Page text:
Chris Brogan wrote a great digital devotional post about organizing your business and time. In particular he talks about how he sets priorities when addressing his daily tasks. Chris recommends a “pay yourself first” system where you first focus on promotion and lead generation first, then collaborative projects, followed by urgent and time sensitive tasks and finally those day to day tasks that have to get done, but aren’t particularly urgent or important.
His system reminds me a bit of the common matrix of “urgent/not-urgent” vs. “important/trivial” that I’ve seen in many time and task management systems. His focus, however, is on the outputs of the tasks.
I see it as:
- First, focus on the tasks that produce new relationships and opportunities
- Next, address the tasks that strengthen relationships and tasks that are leveraged with other peoples talents
- Third, clear your plate of anything with a deadline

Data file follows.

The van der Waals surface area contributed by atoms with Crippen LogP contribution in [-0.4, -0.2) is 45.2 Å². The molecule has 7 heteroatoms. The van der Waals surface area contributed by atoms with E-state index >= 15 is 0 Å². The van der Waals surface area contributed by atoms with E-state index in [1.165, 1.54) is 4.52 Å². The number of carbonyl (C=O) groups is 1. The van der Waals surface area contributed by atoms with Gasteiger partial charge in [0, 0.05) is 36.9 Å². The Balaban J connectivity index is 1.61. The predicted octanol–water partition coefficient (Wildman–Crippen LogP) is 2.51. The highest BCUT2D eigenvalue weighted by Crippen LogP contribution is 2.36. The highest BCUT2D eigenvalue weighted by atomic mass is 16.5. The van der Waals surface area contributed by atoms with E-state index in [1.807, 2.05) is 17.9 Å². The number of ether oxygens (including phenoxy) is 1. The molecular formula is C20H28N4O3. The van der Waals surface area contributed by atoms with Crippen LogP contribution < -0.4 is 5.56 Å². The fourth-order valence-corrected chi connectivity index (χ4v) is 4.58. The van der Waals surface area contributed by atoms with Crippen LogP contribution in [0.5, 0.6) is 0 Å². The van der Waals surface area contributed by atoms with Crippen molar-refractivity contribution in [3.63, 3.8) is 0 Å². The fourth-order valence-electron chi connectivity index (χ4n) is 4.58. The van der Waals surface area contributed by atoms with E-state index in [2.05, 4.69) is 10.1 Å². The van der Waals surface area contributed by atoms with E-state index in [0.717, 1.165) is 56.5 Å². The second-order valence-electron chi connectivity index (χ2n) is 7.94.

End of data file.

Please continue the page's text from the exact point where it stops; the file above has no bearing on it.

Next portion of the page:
- And finally, devote the time you have left to the day-to-day tasks before they become urgent
I’ve always maintained that almost any time and task management system is likely to work as long as you follow through and use it. Just having a plan can give you the focus and confidence to get stuff done. Having a plan that fits with your work philosophy is even better. When systems break down, it’s often because the system was too complicated to implement consistently or it doesn’t produce enough metrics or deliverables to keep you honest. By focusing on the output of the task as the organizing principle, I think Brogan’s ideas have cleared the second hurdle.